From The European Southern Observatory
This color image of the R Coronae Australis region in the southern Milky Way was obtained with the Wide Field Imager at the 2.2-m MPG/ESO Telescope on La Silla (Chile). It is based on a series of CCD exposures through optical B-, V- and R-filters, here rendered as blue, green and red, respectively. The sky field shown measures approx. 33.7 arcmin x 31.9 arcmin (about the diameter of the full moon). The R Coronae Australis complex of young stars and interstellar gas clouds is one of the nearest star-forming regions, at a distance of about 500 light-years from the Sun. It is seen in the southern constellation of that name (The "Southern Crown"). The field shown measures about 4.7 light-years x 4.7 light-years. It displays the central part of the complex, its brightest stars, and the nebulosity that they illuminate. The interstellar clouds that are associated with the complex are visible all across this field and also beyond its borders due to the obscuring effect of the dust particles that "dim" the light of stars behind these clouds. This effect is particularly noticeable in the lower left corner where very few stars are seen.
R Coronae Australis, the bright star from which the entire complex is named, is located at the center of the field and illuminates the reddish nebula around it. The bright star in the lower part, illuminating a somewhat bluer nebula, is TY Coronae Australis. These two stars and several others in this field are T Tauri stars, a type that is quite common in star-forming regions. They are in the early stages of stellar evolution and display various observable characteristics of this phase, e.g. emission at visible and infrared wavelengths due to the accretion of matter left over from their formation, as well as X-ray emission. The nebulosity seen in this picture is mostly due to reflection of the stellar light by small dust particles. The stars in the R Coronae Australis complex do not emit sufficient ultraviolet light to ionize a substantial fraction of the surrounding hydrogen, and thereby cause this gas to glow.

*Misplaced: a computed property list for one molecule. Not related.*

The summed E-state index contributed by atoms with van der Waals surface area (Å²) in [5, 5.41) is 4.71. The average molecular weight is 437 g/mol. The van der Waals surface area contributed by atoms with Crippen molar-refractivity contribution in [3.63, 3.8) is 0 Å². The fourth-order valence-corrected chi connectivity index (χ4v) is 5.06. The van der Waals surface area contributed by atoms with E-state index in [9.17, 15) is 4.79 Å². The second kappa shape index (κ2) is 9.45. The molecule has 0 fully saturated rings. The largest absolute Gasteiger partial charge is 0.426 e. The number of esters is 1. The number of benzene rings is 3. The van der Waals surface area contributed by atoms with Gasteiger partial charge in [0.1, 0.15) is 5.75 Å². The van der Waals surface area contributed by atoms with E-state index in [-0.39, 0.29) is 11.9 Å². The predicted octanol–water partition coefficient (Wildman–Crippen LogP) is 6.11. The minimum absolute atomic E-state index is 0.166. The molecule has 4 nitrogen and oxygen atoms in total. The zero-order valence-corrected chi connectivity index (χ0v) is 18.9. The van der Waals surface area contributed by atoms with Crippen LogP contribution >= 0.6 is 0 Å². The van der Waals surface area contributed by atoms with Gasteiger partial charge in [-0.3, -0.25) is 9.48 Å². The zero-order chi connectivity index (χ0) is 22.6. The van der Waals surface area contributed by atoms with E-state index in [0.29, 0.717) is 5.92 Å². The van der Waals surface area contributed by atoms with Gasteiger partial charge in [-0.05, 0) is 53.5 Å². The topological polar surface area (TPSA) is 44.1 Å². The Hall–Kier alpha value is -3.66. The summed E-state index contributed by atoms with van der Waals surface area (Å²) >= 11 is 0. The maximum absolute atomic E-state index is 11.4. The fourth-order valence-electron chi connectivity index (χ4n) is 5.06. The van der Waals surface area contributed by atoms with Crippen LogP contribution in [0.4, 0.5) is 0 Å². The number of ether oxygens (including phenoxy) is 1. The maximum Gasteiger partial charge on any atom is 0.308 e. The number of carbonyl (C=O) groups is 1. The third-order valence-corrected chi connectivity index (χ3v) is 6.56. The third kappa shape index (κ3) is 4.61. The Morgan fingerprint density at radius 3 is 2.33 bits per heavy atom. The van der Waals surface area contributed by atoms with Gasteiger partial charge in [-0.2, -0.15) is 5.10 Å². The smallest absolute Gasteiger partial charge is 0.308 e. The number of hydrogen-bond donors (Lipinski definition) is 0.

Based on press release with ESO PR Photo 25a/00
Catalog #: Photo 25a/00
Target Name: Stars and Nebulae in the Southern Crown
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Last modified on Sunday, December 17, 2000